By Alex Tarrant
New Zealand First leader Winston Peters says government formation talks can be completed by 12 October, although he has raised the prospect that special votes - due 7 October - may not be fully counted by their planned 2pm release time.
He also says that the five day timeframe between the two dates does not indicate in any way that New Zealand First is more likely to sit on the cross benches than go into a government one way or the other.
Speaking to media on his way to lunch Thursday, it was put to Peters that National had raised concerns that negotiations might not be able to be completed between the specials becoming public on 7 October and the return of the writ on the 12th. “It’s your judgement that it’s unnecessary,” he responded to the journalist. “What’s wrong with that?” he said when asked if only a week of negotiations was enough time.
He disputed comments that he was holding the country to ransom, raising again that the final result would not be known until the special votes were in on 7 October. He even raised the prospect that the count might also not be finalised by that point. However, there was nothing about the planned timeline that meant talks couldn’t be finalised on the 12th.
Asked whether the short timeframe meant there was greater prospect of New Zealand First going on to the cross-benches instead of a formal coalition, he said: “nothing of the sort.”
Peters had earlier told media the discussion with National focussed on logistics. He said the parties did not talk about policy. He said the script was: “We need to have a talk about the protocols under which we’ll conduct these talks with both parties.”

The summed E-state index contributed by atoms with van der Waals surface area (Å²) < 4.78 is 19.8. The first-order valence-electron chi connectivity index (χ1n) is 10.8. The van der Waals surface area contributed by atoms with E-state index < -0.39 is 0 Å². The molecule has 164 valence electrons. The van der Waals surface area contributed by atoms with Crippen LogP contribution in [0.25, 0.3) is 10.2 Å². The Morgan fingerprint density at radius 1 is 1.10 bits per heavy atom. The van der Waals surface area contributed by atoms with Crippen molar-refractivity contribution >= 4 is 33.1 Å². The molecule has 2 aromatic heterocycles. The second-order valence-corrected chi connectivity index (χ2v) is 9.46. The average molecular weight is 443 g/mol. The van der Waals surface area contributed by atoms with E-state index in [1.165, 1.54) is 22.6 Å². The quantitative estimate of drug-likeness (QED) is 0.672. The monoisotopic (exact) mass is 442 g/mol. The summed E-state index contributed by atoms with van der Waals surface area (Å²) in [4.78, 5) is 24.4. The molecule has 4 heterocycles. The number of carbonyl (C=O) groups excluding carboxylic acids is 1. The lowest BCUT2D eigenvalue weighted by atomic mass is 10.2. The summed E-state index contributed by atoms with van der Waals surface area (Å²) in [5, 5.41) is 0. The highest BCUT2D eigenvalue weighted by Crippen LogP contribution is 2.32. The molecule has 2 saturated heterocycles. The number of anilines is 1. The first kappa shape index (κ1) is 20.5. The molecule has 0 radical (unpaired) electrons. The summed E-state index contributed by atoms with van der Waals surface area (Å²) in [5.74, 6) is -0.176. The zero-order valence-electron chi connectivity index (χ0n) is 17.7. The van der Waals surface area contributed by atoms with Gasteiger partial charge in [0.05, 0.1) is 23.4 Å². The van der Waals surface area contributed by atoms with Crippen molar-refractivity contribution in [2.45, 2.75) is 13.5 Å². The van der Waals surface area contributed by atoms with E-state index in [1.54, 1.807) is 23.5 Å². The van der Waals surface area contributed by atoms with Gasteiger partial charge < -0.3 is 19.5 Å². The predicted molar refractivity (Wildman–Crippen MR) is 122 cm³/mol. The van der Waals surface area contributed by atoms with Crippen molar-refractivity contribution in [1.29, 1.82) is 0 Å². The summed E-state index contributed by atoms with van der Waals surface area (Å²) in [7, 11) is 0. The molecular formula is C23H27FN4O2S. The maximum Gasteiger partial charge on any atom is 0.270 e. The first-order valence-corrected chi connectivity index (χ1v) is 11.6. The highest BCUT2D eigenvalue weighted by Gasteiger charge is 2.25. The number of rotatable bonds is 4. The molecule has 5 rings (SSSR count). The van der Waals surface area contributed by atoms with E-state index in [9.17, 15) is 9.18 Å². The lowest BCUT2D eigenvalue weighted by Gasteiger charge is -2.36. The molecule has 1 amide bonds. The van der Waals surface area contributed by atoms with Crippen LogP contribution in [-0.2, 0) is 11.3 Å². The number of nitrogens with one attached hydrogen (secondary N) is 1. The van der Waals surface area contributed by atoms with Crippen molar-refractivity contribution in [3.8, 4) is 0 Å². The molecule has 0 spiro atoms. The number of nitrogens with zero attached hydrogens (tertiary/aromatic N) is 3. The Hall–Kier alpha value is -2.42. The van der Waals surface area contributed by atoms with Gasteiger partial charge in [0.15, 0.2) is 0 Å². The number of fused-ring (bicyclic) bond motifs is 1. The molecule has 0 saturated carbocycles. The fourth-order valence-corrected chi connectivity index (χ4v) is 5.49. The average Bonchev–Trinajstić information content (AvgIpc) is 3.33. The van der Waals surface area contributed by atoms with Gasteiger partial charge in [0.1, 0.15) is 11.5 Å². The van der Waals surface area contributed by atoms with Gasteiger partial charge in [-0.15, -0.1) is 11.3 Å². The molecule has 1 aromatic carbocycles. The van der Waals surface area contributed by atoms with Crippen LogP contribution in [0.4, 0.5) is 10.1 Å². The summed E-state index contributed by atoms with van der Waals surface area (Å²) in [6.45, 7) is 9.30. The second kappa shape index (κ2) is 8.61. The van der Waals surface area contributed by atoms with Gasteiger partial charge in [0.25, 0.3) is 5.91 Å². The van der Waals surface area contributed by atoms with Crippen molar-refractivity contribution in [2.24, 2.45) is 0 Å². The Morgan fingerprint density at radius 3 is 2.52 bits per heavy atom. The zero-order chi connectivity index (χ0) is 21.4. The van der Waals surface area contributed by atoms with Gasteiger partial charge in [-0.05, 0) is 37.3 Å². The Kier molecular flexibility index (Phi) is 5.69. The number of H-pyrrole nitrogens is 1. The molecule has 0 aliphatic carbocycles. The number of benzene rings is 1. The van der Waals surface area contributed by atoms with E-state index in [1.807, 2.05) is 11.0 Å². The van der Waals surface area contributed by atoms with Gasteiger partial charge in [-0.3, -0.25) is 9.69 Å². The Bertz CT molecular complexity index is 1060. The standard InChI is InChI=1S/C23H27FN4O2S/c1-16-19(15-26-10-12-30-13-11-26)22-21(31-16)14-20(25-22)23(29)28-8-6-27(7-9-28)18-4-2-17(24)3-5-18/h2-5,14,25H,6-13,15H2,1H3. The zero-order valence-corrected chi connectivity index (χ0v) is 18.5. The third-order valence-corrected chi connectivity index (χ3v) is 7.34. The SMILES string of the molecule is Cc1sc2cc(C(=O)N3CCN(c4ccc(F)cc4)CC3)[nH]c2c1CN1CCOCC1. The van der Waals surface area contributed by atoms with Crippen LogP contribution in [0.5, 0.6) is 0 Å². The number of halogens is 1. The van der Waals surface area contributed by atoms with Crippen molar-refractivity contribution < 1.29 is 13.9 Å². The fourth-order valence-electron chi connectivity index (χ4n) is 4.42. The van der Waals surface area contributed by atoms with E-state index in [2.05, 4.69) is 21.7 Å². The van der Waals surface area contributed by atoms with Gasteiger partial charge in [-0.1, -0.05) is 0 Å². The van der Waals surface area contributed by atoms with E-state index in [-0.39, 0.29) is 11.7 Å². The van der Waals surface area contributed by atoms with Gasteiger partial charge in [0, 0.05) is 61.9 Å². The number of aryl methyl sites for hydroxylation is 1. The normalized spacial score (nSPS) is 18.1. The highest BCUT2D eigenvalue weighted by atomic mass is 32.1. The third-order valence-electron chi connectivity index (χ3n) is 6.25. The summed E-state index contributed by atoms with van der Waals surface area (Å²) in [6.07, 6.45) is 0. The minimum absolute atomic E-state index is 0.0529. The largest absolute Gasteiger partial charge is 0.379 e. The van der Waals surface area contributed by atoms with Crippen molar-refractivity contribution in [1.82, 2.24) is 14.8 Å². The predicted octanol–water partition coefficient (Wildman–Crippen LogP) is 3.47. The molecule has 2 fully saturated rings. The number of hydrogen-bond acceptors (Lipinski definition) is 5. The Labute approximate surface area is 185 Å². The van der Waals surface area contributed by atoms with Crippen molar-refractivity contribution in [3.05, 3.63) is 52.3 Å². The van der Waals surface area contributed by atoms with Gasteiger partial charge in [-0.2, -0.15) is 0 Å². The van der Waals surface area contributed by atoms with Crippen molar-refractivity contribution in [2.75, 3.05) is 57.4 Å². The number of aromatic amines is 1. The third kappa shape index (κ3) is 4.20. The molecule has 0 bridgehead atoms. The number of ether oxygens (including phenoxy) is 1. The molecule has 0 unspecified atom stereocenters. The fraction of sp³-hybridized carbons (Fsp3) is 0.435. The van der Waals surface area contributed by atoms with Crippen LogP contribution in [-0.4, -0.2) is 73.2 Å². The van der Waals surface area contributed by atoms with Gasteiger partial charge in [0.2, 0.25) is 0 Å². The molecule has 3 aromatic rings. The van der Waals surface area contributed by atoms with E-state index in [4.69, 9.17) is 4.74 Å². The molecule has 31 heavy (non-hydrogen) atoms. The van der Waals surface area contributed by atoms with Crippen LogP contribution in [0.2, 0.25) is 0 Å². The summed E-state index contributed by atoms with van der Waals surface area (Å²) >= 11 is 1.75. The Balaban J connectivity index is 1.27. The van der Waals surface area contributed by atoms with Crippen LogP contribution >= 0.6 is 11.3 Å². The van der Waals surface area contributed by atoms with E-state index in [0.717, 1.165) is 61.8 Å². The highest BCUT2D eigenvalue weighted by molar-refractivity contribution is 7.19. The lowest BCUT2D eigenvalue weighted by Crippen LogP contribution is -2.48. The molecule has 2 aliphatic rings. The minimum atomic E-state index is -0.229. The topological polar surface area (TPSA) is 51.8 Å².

He said talks would be “fair, confidential and above board.” NZF and National had agreed to meet at a certain place, and agreed that different teams would talk about different subject matters.
The negotions have begun
Earlier, National Party leader Bill English fronted a heavyweight negotiating team comprising Gerry Brownlee, Steven Joyce, Todd McClay, chief of staff Wayne Eagleson and chief policy advisor Cameron Burrows.
New Zealand First leader Winston Peters took along deputy Ron Mark, MP Tracey Martin, chief of staff David Broome and advisor Paul Carrad.
The meeting, in one of the lower, non-political floors of the Beehive, is the first face-to-face between English and Peters since 23 September election results came in.
Some power-points or a Skype attendee might be on the cards - a large projector screen had been set up in the room earlier Thursday morning.
Peters is also set to meet Labour Party leader Jacinda Ardern this afternoon.
National's meeting with NZF was over about half an hour after its 10am start. On his way back to the office, Peters told media the meeting went well, but that the teams didn't delve into policy.
As reported, Peters has said he's waiting on the special vote results due at 2pm on Saturday 7 October, before entering more intense negotiations.
Ardern calls in Michael Cullen
Meanwhile, Labour Party leader met with Peters from 2pm. She led in a team including deputy Kelvin Davis, finance spokesman Grant Robertson, advisor Mike Munro and former Labour Finance Minister Michael Cullen. Chief of staff Neale Jones was also in the Labour team.
Different teams are expected when it comes down to specific policy negotiations after the 7th.
That timeframe - waiting until the specials - has given each major a chance to run a fine comb over how their policy platforms fit with New Zealand First's and whether there could be space for manoeuvre.
My understanding is that National had already done most of the heavy lifting on this before the election. Meanwhile, Labour Party leader Jacinda Ardern early last week gave her front-bench 48 hours to run comparisons. Labour's also been plugging guesses of NZ First policy costings into its fiscal parameters.
While New Zealand First's policy platform fits much better with Labour, and even the Greens, than with National, this might not give direction as to what way Peters might go. As I wrote here, the fact that NZ First and National don't fit that well could work to National's advantage in that they can offer Peters the chance to be seen forcing them to change direction on a number of his bugbear policies.